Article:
Lorio Forensics

Ahmaud Arbery and Peremptory Challenges

The jury in the Ahmaud Arbery case was composed of 11 white jurors. Prosecutors argued that defense lawyers struck eight potential Black jurors because of their race but Judge Timothy Walmsley chose not to change the jury’s racial makeup. The optics, for prosecutors, were secondary to the historic realities of race in the American justice system. Many welcomed the verdict but it’s clear that representation still matters in jury selection and the pursuit of justice is closely intertwined with progress on this front. There is one potential solution to the issue and the state of Arizona is pioneering its use.


Arizona’s Supreme Court recently announced that it will eliminate peremptory challenges in the state, effectively making cultural competency a required skill for prosecutors—and giving black and brown defendants better odds at truly having a jury of their peers. The jury box is not spared from racial inequity. And, as if often the case, it is there by design. Although both Congress and the U.S. Supreme Court have made it illegal to eliminate potential jurors due to their race, prosecutors continue to systematically exclude Black potential jurors in cases with Black defendants through the “peremptory strike” process, as documented by the Equal Justice Initiative, The Marshall Project, the University of Michigan and others. In a racially stratified country, race shapes lived experiences.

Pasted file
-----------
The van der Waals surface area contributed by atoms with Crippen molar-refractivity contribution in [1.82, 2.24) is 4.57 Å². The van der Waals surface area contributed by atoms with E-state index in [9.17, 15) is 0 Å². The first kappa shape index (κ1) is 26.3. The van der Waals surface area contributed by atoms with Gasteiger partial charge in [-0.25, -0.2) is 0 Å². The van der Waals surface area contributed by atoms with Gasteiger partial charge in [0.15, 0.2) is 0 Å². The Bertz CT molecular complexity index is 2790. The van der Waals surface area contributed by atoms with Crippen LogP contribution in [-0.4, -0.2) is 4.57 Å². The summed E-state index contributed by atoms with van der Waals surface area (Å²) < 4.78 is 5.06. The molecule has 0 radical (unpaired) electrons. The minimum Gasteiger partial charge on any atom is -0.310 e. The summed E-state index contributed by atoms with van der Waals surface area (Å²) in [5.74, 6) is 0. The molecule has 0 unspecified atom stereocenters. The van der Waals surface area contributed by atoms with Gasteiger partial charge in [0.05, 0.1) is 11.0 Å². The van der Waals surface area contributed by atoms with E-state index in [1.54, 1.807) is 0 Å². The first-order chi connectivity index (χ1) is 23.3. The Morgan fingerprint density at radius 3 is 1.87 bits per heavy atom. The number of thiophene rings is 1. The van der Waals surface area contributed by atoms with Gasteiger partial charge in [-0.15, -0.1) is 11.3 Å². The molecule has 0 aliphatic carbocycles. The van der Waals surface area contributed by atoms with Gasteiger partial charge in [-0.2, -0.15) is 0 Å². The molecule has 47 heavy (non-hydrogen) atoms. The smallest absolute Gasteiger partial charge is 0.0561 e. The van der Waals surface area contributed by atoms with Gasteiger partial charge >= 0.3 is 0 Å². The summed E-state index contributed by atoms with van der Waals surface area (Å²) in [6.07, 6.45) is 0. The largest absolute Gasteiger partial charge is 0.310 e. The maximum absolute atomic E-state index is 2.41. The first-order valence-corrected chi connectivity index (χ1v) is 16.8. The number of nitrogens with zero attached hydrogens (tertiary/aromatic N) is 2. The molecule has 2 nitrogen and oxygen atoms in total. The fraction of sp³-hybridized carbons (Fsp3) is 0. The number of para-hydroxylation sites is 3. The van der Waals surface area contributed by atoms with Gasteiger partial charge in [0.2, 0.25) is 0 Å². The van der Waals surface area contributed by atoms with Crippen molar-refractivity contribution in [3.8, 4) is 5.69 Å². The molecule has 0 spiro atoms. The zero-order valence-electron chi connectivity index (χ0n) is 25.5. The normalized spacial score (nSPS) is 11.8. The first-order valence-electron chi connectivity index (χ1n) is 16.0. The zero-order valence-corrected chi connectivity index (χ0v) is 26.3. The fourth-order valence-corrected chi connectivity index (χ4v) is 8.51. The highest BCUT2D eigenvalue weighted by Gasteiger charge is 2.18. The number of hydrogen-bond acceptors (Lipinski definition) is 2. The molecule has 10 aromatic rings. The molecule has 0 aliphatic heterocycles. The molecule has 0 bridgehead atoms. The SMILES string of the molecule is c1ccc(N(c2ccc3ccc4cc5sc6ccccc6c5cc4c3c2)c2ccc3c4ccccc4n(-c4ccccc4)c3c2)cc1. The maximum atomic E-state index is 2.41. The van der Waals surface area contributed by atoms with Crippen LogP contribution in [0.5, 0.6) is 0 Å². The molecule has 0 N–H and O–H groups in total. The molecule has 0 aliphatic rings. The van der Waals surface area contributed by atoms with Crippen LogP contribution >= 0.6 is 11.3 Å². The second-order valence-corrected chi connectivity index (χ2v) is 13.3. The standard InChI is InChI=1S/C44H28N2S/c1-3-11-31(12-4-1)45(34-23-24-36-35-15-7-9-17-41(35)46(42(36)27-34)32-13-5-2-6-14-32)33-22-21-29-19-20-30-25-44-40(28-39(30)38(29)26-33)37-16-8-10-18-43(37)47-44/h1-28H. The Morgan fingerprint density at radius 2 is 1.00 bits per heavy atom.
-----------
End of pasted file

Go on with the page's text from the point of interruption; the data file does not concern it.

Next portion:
People who are members of a minoritized group naturally have more real life experiences with that group, potentially lessening the impact of race-based stereotypes and mischaracterizations. When jurors have things in common with defendants, they may be more likely to understand the defendant’s perspective, and, just as importantly, to fully appreciate their humanity. This is part of the justification for defendants’ right to a jury of their peers, a right undermined by denying Black defendants Black jurors. The job of a prosecutor is to prove guilt beyond a reasonable doubt. Race, whether we are comfortable admitting it or not, is a factor in all things. To prove a case to people like you and unlike the defendant is one thing, to prove your case to people who experience, and in turn, view the world differently is another. 

Peremptory challenges have, for years, allowed prosecutors to avoid the uncertainty with proving their cases against black defendants to black jurors. Justice Thurgood Marshall proposed the elimination of peremptory challenges well over 30 years ago, to the end of eradicating racial discrimination in prosecutions. The issue isn’t limited to Arizona, although their Supreme Court’s decision may have ripple effects. Our recent census sent a clear indication that voter rolls are darkening and with them, the pool of potential jurors. Just as the strategy of “voter suppression” cannot sustain political might, peremptory challenges also have limitations, when the larger voter pool continues to diversify. The world is changing and with it the legal profession as a whole. Innocence and guilt may very well be decided on the basis of which side can communicate across cultures effectively. Arizona’s conservative Supreme Court sees the future and so should we.

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